As a blogger, I spend most of my time writing. But it’s time spent reading that’s most satisfying. Here’s a short (and by no means a complete) list of 10 articles that encapsulate the art of the startup. Most were published during 2009, and I found them educational and full of practical tips that we’ve applied to our business. They’ve also helped me think differently about startups and entrepreneurship. Hope you enjoy reading them as much as I did.
1. “What Startups Are Really Like” by Paul Graham: This has to be the single best essay I read during 2009. Every entrepreneur should begin the startup journey with this essay. It bottles every essence of entrepreneurship and startups, and is chock-full of practical advise and tips that are applicable to anyone who dares to dream.
2. “Milestones to Startup Success” by Sean Ellis: Ellis explains the need for minimum viable product, aka MVP, and then outlines how startups can go up his startup pyramid to find success.
3. “Myth: Entrepreneurship Will Make You Rich” by Eric Ries: “One of the unfortunate side effects of all the publicity and hype surrounding startups is the idea that entrepreneurship is a guaranteed path to fame and riches. It isn’t,” Ries writes in this no-holds-barred essay about the challenges and pitfalls of being a startup founder.
4. “What Is the Minimum Viable Product?” by Venture Hacks: A great audio conversation on the Venturehacks blog including a slide show.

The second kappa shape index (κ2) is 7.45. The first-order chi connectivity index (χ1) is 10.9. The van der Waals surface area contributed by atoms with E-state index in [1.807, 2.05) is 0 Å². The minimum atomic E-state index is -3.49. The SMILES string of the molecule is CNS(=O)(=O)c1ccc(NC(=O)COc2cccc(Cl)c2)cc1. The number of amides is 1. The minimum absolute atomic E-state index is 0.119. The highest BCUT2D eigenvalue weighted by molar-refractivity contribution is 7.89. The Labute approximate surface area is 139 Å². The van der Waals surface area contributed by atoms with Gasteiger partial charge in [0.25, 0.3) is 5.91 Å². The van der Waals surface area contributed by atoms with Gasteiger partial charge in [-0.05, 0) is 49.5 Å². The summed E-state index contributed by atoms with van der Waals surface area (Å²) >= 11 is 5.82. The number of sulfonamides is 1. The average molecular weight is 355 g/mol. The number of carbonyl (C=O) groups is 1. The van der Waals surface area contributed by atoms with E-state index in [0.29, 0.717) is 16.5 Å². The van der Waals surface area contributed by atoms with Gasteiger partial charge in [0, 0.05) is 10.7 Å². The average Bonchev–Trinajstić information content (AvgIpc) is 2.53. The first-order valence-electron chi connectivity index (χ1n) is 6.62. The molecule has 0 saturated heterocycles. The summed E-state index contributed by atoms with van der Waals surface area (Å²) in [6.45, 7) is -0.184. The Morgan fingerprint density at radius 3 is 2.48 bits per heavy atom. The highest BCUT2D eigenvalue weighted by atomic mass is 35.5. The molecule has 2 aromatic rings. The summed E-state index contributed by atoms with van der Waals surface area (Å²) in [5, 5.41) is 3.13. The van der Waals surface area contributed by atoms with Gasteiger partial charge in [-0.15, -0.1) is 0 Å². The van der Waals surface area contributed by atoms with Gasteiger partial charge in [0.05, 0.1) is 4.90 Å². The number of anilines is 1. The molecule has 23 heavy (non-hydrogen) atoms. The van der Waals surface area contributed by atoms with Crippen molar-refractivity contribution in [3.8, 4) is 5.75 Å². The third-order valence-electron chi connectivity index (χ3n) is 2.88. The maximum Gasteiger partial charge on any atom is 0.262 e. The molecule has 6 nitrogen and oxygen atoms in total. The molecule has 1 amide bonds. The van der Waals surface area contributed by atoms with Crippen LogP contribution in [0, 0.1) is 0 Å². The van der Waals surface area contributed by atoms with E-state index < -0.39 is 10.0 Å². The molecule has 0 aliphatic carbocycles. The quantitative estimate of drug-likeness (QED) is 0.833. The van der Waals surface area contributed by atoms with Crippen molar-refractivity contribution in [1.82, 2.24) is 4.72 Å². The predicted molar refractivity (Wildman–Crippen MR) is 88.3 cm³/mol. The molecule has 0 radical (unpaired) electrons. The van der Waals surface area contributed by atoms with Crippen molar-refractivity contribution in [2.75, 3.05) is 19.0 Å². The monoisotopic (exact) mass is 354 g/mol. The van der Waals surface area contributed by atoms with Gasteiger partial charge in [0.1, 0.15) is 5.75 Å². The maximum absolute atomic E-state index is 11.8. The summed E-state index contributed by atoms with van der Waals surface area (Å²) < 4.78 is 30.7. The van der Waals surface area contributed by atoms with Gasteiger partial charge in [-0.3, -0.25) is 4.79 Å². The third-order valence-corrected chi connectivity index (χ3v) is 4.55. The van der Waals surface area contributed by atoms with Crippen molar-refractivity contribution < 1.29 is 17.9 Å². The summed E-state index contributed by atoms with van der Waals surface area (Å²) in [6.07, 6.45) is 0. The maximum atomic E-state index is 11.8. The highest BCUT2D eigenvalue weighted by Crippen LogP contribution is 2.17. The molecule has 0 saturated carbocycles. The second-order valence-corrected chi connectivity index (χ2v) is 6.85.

5. “The Power of Continuous Improvement” by Mike Speiser: In a guest post for us, Mike talks about the importance of metrics, feedback and how they can drive continuous improvement. Mike’s rules have found eager takers among our team.
6. “Getting Comfortable With People Who Make You Uncomfortable” by Mike Speiser: In this article, Mike addresses the need for people who challenge conventional wisdom and make everyone around them uncomfortable — which is why every company needs them.
7. “The Funnel Principle: Software & Making Money” by Tony Wright: It’s good to build great products, but in order to build great companies one needs to have more — a clear path of monetization, an attention magnet, and in general excellence at things beyond product development.
8. “Does Every Startup Need a Steve Jobs?” by Andrew Chen: A dissection of how insanely great products are built by combining desirability, feasibility and viability. Read this post after reading Wright’s “Funnel Principle.”
10: “Startup Killer: The Cost of Customer Acquisition” by David Skok: A definitive essay on startup business models, the perils of overoptimism, and the importance of cost of customer acquisitions. Skok is a 3-time entrepreneur with a lifetime of experience.
* Self-serving: “What Every Entrepreneur Can Learn From Derek Jeter” and “What Makes DJ Tick.”
* Every startup guy should listen to Jobs’ speech before embarking on their journey.